prominence in recent years is to increase
  grassroots participation by community members in
  local-level monitoring.
• Monitoring public projects is a public good =>
  free riding problem
• Olken (2007) examine these 2 alternative
  approaches to fighting corruption. He designed
  and conducted a randomized, controlled field
•   Setting
•   Implementation
•   Accountability
•   Audits
• National Indonesian government
  sponsored a development program
  funded through a loan from the World
• Finances 15,000 villages each year.
• Usually for small scale infrastructure or
  for startup capital for micro-credit.
• Average grant is $8,800. Average annual
  village budget is only $7,800 so this is
• Each year a village puts together a
• Most common project is to cover a dirt
  road with sand, rock, and gravel.
• Data comes from 608 road projects from
• If project is funded, meeting is held to plan
• No contractors are allowed and no more
  than 3% of costs can go to implementation
  team for their time.
• Lump sum grant at three points in
• 40% of money is disbursed at first,
  then accountability meeting, then
  another 40%, then another meeting,
  then another 20%.
• Must submit final accountability
  report to be eligible for grant in next
• Meetings attended by 40-50 adults
• Types of corruption include inflating the cost of inputs,
  inflating the quantity of inputs, putting false workers
  on the payroll, etc.
• After the projects were completed, engineers dug core
  samples in each road to estimate the quantity of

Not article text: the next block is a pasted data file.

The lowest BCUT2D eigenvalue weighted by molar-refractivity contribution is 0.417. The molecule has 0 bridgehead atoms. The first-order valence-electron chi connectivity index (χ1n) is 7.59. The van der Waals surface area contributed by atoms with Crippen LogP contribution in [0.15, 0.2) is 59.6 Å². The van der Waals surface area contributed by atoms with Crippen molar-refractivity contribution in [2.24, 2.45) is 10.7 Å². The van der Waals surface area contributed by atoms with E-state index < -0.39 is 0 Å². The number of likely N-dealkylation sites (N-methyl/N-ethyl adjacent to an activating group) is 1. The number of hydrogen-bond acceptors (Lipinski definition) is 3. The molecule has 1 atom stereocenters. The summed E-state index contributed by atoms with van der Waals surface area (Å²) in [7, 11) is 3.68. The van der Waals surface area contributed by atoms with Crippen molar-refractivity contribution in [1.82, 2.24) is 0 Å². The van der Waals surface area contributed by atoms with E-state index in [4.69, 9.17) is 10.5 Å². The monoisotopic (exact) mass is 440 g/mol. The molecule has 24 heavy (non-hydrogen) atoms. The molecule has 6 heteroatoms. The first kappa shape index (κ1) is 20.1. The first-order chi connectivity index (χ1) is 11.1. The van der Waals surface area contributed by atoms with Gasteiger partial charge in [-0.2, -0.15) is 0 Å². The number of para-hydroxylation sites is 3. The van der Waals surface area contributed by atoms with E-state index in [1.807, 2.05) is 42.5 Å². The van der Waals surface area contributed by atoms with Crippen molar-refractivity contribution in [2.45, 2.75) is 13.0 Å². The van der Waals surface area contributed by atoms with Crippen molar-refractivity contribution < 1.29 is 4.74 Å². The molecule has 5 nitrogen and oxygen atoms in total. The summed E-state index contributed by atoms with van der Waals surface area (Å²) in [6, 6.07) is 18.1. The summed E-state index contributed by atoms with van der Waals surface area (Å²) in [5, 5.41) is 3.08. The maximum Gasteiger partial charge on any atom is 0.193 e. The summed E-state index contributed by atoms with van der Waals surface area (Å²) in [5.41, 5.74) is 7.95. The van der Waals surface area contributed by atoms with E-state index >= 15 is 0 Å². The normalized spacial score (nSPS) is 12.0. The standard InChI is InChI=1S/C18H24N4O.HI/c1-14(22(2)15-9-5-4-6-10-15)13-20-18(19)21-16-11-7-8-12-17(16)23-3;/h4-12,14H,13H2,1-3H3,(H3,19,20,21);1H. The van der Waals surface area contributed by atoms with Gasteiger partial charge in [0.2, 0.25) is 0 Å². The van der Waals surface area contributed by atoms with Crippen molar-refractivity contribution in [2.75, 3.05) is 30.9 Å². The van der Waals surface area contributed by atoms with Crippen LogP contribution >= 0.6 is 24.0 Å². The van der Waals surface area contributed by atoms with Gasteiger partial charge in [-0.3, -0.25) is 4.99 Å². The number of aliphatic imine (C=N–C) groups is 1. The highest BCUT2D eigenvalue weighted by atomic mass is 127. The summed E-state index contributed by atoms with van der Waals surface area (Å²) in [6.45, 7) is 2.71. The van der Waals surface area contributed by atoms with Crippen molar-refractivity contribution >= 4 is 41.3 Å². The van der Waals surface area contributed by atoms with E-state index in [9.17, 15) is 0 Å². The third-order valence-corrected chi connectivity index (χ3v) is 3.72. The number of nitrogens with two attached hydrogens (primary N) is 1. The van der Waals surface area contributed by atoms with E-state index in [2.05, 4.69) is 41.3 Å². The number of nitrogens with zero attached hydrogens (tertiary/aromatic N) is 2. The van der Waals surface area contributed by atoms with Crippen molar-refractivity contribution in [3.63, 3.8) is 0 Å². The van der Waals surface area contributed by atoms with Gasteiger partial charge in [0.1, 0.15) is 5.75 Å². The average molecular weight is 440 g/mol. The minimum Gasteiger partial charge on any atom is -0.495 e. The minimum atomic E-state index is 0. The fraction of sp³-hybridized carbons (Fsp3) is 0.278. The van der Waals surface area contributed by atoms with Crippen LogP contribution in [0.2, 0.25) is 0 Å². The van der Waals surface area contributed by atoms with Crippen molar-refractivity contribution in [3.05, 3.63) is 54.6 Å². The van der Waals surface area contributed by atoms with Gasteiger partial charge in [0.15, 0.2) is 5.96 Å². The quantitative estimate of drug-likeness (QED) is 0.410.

materials used, surveyed local suppliers to estimate
  prices, and interviewed villagers to determine the wage
• Missing expenditure = difference between what the
  village claimed the road cost to build and what the
  engineers estimated it actually cost to build = 24%
  across the villages in the study
• Missing expenditure => corruption
• External monitoring
• i. Audit Treatment - villages were told
  at first meeting that they'd be audited
  for sure, either during or after
  construction. Told that results would go
  to elected officials and to villagers.
  Could affect the probability of getting a
  grant in the future and villagers could be
  angry. 1-4 months after start of
  construction, audit 1 village in each
  subdistrict to show them this was for
  real. All villages were told they would
  be audited again later.
• Local-level Monitoring
• ii. Invitation Treatment - Anybody
  could go to the meeting, but in
  practice they don't go unless they're
  formally invited. Randomly gave
  300-500 invitations. Sent home with
  kids from school or gave to elders to
• iii. Invitation with Comment
  Treatment - in some invitation
  villages they also added an
  anonymous comment form to the
• Audit randomized at the sub-district
• Invitations randomized at the village

• Did the randomization work?

• Not so well for audit treatment.
• Main independent variable is the
  reported amount spent minus the
  independent account spent, as a
• Audits decrease corruption.
• But, still 20% missing when audits
  are 100% certain to happen.
• Where does corruption come from?
  Comes from quantities. Why?
• Main results for invitations. They do
  have an effect on attendance and
  speaking up.
• They do have an effect on the number
  of corruption related issues brought up
  and whether a `serious' response will
  be taken.
But, find no effect whatsoever of invitations on
• Does this imply that government
  auditing can reduce corruption while
  grass-roots monitoring is not
• Are audits cost effective? They cost
  $355 each and reduce the amount
  lost by $468, plus you probably get a
  better road too, etc.
• Increasing the prob of external audits substantially
  reduced missing funds from 27.7 to 19.2%.
• Why not larger?
• Increasing in grassroots participation in
  monitoring reduced only missing labor
  expenditures, with no impact on materials and
• Why? What does this imply?
• Issuing anonymous comment forms reduced
  missing fund only if the forms were distributed via
  schools, completely bypassing village officials.